Avignon, the French city of the popes (who resided here officially for almost seventy years, schismatically for another forty and ruled the city and the surrounding area for half a millennium) and of the bridge from the song known in various versions all over Europe, sits on the banks of the Rhone, surrounded by three miles of (restored) medieval ramparts. These are simply picture-perfect storybook fortifications, with round towers topped by wider, crenellated battlements.The old town is a delight to simply walk about, climbing onto the walls and wandering among the charming streets and alleyways of which many date to Avignon's medieval heyday. The medieval quarter is dominated by the gigantic Palais des Papes, the Popes' Palace. It's the largest Gothic palace in the world, inhuman in the scale of its ten-foot thick walls and vast chambers. The Place du Palais is also a vast, stone-covered, empty, windy space (or maybe it only appeared windy because Mistral was blowing on the day of our visit) over which the Palais casts its opressive shadow. Behind the Palais, the pretty 19th century Jardins de Doms stretch across the most ancient part of the city, now criss-crossed with walking paths and decorated with fountains and statues. You can take stairs from here down the ramparts and to the banks of the Rhone and the free shuttle ferry that takes pedestrians and cyclists to the tow path on Barthelasse Island for a walk or simply a better view of the walled city and the iconic bridge.The Avignon bridge, or St Benezet's bridge was built in the 12th century to connect Avignon with Villeneuve-les-Avignon. It was the only bridge on the Rhone south of Lyon and the only one between the royal France and the papal Comtat Venaissin, thus a grand fortified gatehouse that leads directly into the ramparts at the Avignon end. The bridge suffered frequent damage from floods and wind, to eventually collapse by late 17th century. Only four of the original twenty-two arches remain, now a museum with an entry charge. The ruin of the bridge is certainly a picturesque one, the arches jutting out into the Rhone between the walled city and the Barthelasse Island. It's not, however, a sight of a supremely special beauty and its attraction lies in the cultural connotations rather than in the structure itself. Most British and French children know the "Sur le pont d'Avignon" song (originally, probably "Sous le pont..." as apparently dancing would have taken place under the arches rather then on the bridge, though considering that for example London Bridge had even houses built on it, one may wonder whether the notion of dancing on the bridge is as outlandish as it may appear to us). For Poles, there are few more wafers in this Pont-d'Avignon-cultural-layer-cake, as we have a 1941 poem by K.K. Baczynski which was later sung by the intense diva of the Polish cabaret scene, Ewa Demarczyk (if you imagine Edith Piaf on philosophical Almodovar afterburners, you will have an idea of Demarczyk). The old Avignon has also a more cosy, bourgeois side, particularly noticeable on the Place de l'Horologe, where a 19th century Opera stands proudly and a very French carousel with horses and swans goes round-and-round. It's also the location of Avignon's Hotel de Ville, in whose hall there is a bakers' show on the day of our visit and we learn how to roll a perfect croissant as well as have an opportunity to buy lovely baguettes and other bready goods. The square is lined with restaurants and cafes and it is here where the heart of modern Avignon city beats, leaving the stark Place de Palais to the sight-seers and the ghosts of popes. Close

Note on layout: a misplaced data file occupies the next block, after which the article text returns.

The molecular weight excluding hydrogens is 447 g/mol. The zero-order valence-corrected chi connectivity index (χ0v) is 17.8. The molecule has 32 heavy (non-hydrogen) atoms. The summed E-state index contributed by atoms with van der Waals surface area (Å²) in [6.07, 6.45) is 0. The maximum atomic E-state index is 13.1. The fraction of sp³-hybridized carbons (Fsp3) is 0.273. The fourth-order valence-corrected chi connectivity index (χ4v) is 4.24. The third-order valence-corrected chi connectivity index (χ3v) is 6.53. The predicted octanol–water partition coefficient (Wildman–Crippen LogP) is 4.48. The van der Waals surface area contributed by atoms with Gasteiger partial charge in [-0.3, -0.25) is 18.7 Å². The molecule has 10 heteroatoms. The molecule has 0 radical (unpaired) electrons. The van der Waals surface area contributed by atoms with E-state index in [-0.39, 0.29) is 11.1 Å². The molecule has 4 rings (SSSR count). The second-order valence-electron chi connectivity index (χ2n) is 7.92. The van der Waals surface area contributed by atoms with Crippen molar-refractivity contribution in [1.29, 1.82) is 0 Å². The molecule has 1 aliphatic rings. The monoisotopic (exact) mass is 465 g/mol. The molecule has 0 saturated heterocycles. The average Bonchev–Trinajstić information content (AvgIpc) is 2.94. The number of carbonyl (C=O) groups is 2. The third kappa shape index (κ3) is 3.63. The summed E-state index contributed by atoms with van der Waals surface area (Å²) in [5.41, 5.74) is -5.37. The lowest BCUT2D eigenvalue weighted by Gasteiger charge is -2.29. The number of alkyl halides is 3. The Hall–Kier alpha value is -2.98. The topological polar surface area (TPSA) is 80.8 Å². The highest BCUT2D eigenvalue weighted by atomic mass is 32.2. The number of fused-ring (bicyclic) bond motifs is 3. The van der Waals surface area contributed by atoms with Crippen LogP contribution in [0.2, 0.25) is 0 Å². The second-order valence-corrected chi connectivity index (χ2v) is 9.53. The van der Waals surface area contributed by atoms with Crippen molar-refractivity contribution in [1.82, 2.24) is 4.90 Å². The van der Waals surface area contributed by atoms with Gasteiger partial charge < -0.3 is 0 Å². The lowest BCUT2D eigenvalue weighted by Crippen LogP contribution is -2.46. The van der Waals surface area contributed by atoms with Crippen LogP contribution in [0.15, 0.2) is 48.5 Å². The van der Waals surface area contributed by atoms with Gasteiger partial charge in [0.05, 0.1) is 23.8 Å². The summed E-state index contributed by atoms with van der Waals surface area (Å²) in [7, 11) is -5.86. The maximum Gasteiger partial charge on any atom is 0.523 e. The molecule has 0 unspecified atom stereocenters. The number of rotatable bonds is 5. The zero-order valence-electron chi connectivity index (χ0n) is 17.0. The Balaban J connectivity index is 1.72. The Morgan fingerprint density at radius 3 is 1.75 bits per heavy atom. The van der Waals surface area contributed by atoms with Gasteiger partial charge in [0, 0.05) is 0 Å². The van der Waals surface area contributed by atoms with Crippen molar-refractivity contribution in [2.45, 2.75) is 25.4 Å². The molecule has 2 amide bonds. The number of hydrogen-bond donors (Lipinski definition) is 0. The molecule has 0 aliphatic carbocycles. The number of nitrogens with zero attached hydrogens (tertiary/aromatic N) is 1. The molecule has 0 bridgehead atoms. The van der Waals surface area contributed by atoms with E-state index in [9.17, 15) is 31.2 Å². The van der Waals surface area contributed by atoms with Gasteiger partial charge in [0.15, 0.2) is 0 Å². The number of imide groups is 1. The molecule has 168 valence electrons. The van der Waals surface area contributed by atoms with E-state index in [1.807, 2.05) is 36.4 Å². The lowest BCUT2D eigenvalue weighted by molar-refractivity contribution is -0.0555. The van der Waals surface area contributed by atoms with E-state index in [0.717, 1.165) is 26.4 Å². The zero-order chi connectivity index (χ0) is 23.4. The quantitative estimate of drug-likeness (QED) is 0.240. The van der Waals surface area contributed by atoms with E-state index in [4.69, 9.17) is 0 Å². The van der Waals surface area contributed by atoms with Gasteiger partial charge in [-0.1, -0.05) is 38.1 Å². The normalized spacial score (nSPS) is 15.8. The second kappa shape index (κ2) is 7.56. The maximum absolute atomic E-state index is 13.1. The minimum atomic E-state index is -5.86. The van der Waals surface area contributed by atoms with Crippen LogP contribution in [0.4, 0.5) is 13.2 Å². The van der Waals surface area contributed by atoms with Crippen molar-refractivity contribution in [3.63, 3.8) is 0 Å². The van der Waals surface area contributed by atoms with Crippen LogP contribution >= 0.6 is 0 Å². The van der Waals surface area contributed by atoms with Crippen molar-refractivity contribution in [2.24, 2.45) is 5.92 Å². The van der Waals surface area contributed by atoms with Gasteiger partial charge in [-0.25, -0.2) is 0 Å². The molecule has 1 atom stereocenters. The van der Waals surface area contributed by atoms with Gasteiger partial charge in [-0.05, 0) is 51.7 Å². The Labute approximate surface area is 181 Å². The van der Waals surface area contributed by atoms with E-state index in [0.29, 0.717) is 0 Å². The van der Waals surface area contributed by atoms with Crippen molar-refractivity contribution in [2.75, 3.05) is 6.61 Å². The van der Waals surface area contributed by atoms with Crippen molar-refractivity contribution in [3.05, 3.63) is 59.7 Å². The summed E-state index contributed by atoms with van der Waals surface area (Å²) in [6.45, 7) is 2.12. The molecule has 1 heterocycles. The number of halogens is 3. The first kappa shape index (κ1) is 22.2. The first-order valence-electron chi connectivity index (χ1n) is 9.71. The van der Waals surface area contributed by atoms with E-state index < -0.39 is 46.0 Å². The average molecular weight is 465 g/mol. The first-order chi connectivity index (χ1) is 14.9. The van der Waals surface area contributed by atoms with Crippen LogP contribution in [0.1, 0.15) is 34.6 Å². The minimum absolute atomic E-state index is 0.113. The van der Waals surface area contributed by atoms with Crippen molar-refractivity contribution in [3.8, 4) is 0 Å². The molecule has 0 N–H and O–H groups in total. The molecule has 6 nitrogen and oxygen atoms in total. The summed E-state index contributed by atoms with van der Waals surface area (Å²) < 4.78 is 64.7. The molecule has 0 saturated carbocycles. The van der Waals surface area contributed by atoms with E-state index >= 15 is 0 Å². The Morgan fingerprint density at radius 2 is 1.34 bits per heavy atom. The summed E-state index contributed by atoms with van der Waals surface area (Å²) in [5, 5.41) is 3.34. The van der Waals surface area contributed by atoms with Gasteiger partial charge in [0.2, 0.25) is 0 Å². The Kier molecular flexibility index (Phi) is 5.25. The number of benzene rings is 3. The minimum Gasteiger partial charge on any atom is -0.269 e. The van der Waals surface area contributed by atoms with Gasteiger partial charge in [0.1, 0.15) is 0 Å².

Written by MikeInTown on 26 Jun, 2011